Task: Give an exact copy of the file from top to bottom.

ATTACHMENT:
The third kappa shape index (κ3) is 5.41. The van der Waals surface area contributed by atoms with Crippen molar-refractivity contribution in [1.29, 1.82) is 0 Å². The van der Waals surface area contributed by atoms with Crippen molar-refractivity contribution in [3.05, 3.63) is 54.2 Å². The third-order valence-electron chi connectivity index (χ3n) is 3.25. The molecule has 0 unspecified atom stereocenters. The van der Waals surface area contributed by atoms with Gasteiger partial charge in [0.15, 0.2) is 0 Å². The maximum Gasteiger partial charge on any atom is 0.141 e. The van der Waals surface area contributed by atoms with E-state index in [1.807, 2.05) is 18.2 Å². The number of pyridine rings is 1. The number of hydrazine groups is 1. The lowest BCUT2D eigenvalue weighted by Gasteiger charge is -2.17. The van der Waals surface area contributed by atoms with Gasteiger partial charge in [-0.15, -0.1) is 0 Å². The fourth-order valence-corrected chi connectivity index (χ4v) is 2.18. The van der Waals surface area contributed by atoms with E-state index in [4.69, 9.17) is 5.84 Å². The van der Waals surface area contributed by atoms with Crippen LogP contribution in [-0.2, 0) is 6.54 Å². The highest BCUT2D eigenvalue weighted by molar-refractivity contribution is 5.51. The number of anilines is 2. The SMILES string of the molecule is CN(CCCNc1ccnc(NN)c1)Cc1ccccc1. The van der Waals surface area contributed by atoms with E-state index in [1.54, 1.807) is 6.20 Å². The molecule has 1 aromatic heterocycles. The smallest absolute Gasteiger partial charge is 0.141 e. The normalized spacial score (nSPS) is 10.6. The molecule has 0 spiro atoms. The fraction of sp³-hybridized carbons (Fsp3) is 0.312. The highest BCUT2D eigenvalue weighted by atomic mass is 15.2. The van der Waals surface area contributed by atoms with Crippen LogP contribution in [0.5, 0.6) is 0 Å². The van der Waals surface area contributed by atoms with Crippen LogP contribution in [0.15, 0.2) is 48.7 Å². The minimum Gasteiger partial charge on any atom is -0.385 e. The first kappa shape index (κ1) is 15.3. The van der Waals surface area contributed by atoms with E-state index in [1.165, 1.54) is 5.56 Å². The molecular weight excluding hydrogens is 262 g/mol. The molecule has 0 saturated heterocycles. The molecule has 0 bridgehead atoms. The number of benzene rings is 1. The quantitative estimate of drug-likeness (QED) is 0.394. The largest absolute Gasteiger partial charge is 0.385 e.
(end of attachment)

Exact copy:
The third kappa shape index (κ3) is 5.41. The van der Waals surface area contributed by atoms with Crippen molar-refractivity contribution in [1.29, 1.82) is 0 Å². The van der Waals surface area contributed by atoms with Crippen molar-refractivity contribution in [3.05, 3.63) is 54.2 Å². The third-order valence-electron chi connectivity index (χ3n) is 3.25. The molecule has 0 unspecified atom stereocenters. The van der Waals surface area contributed by atoms with Gasteiger partial charge in [0.15, 0.2) is 0 Å². The maximum Gasteiger partial charge on any atom is 0.141 e. The van der Waals surface area contributed by atoms with E-state index in [1.807, 2.05) is 18.2 Å². The number of pyridine rings is 1. The number of hydrazine groups is 1. The lowest BCUT2D eigenvalue weighted by Gasteiger charge is -2.17. The van der Waals surface area contributed by atoms with Gasteiger partial charge in [-0.15, -0.1) is 0 Å². The fourth-order valence-corrected chi connectivity index (χ4v) is 2.18. The van der Waals surface area contributed by atoms with E-state index in [4.69, 9.17) is 5.84 Å². The van der Waals surface area contributed by atoms with Crippen LogP contribution in [-0.2, 0) is 6.54 Å². The highest BCUT2D eigenvalue weighted by molar-refractivity contribution is 5.51. The number of anilines is 2. The SMILES string of the molecule is CN(CCCNc1ccnc(NN)c1)Cc1ccccc1. The van der Waals surface area contributed by atoms with E-state index in [1.54, 1.807) is 6.20 Å². The molecule has 1 aromatic heterocycles. The smallest absolute Gasteiger partial charge is 0.141 e. The normalized spacial score (nSPS) is 10.6. The molecule has 0 spiro atoms. The fraction of sp³-hybridized carbons (Fsp3) is 0.312. The highest BCUT2D eigenvalue weighted by atomic mass is 15.2. The van der Waals surface area contributed by atoms with Crippen LogP contribution in [0.5, 0.6) is 0 Å². The van der Waals surface area contributed by atoms with Crippen LogP contribution in [0.15, 0.2) is 48.7 Å². The minimum Gasteiger partial charge on any atom is -0.385 e. The first kappa shape index (κ1) is 15.3. The van der Waals surface area contributed by atoms with E-state index in [1.165, 1.54) is 5.56 Å². The molecular weight excluding hydrogens is 262 g/mol. The molecule has 0 saturated heterocycles. The molecule has 0 bridgehead atoms. The number of benzene rings is 1. The quantitative estimate of drug-likeness (QED) is 0.394. The largest absolute Gasteiger partial charge is 0.385 e.